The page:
Pak Zam Zam brings a bit of Pakistan to Nordeast

Country's unique flavors offered in inexpensive, generous portions

Roasted meats are big at Pak Zam Zam (a sign on the front door advertises "so many varieties of grill"), and the cooking process imparts rich, smoky flavors to meats like the chicken boti kabab. While a lengthy marinade makes the meat tender, in this case I thought it took that texture too far, as the chicken seemed pasty and chalky, almost like the pieces of meat had been formed from mashed potato buds. I also didn't care much for the goat karahi, as even a spicy-sweet, ginger-tinged curry couldn't cover the meat's funky barnyard flavor or gumminess.

But the South Asian flatbread, paratha, should have more universal appeal. The discs look like the surface of the moon, dimpled with brown spots and dusted with a fine black charcoal. The bread is created by repeatedly stretching the dough, drizzling it with ghee, and folding it (creating the layers one finds in biscuits or croissants), and its flakiness rivals that of a blue-ribbon piecrust. The puri (or poori) breakfast breads are equally addictive. They're made from the same dough, but raised longer and deep-fried to become puffy and blistered. On weekend mornings, Pak Zam Zam serves the traditional halva puri, with sides of choley, potato aloo, and a dish known as halva. Uzma described the halva as being like grits, as it's something of a cross between cous cous and polenta, tiny clumps cooked to take on a buttery, slightly gelatinous consistency, then sweetened with sugar and dyed bright orange with food coloring, as per tradition.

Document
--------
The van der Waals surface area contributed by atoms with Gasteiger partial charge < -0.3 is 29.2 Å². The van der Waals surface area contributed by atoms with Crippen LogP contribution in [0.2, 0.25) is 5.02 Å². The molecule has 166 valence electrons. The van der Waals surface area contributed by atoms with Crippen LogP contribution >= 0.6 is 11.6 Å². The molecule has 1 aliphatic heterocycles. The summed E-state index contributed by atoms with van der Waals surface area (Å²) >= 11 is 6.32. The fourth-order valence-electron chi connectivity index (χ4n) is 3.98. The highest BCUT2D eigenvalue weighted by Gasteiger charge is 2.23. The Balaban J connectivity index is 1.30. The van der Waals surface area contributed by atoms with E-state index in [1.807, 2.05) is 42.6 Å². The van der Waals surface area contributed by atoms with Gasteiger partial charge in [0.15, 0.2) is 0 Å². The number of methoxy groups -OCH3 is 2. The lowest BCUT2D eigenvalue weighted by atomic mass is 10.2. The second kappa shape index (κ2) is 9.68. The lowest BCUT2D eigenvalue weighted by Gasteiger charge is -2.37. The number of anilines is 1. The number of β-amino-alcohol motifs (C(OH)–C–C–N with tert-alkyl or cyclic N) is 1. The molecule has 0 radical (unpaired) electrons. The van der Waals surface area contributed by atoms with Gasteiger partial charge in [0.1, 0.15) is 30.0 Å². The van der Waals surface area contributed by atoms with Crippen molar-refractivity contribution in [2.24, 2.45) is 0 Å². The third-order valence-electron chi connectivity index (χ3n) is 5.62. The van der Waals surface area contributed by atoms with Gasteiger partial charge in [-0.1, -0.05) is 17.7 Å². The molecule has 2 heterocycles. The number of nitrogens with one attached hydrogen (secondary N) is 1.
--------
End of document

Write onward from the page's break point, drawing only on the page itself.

So far, Pak Zam Zam has been drawing an even split of Pakistani and Indian customers, with a few Caucasians in the mix. The clientele includes young South Asians in designer blue jeans along with those from older generations, including conservative-looking businessmen and a woman swathed entirely in a burqa, which revealed nothing but her eyes. At Pak Zam Zam, Pakistanis and Indians eat side by side, despite the violence going on between their home countries. (Uzma says she can't understand the militant attacks in Pakistan and India and blames the trouble on bad politics. "Why are they doing this?" she asks. "Here in America, we don't even care about it. We like them and they like us.")

Don't confuse it with Indian: The Bihari kabab, paratha bread, and cucumber sauces
Alma Guzman
Don't confuse it with Indian: The Bihari kabab, paratha bread, and cucumber sauces

Location Info


Pak Zam Zam

1839 Central Ave. NE
Minneapolis, MN 55418

Category: Restaurant > Pakistani

Region: Northeast Minneapolis


1839 Central Ave. NE, Minneapolis
appetizers $1; entrees $6-$10

Perhaps Pak Zam Zam's future success is already predestined, but I couldn't help wanting to play a part. Every time I left the restaurant, I took on the role of marketing manager, tipping Pak Zam Zam's flimsy sign back into place from its fallen position, facedown in the snow. 

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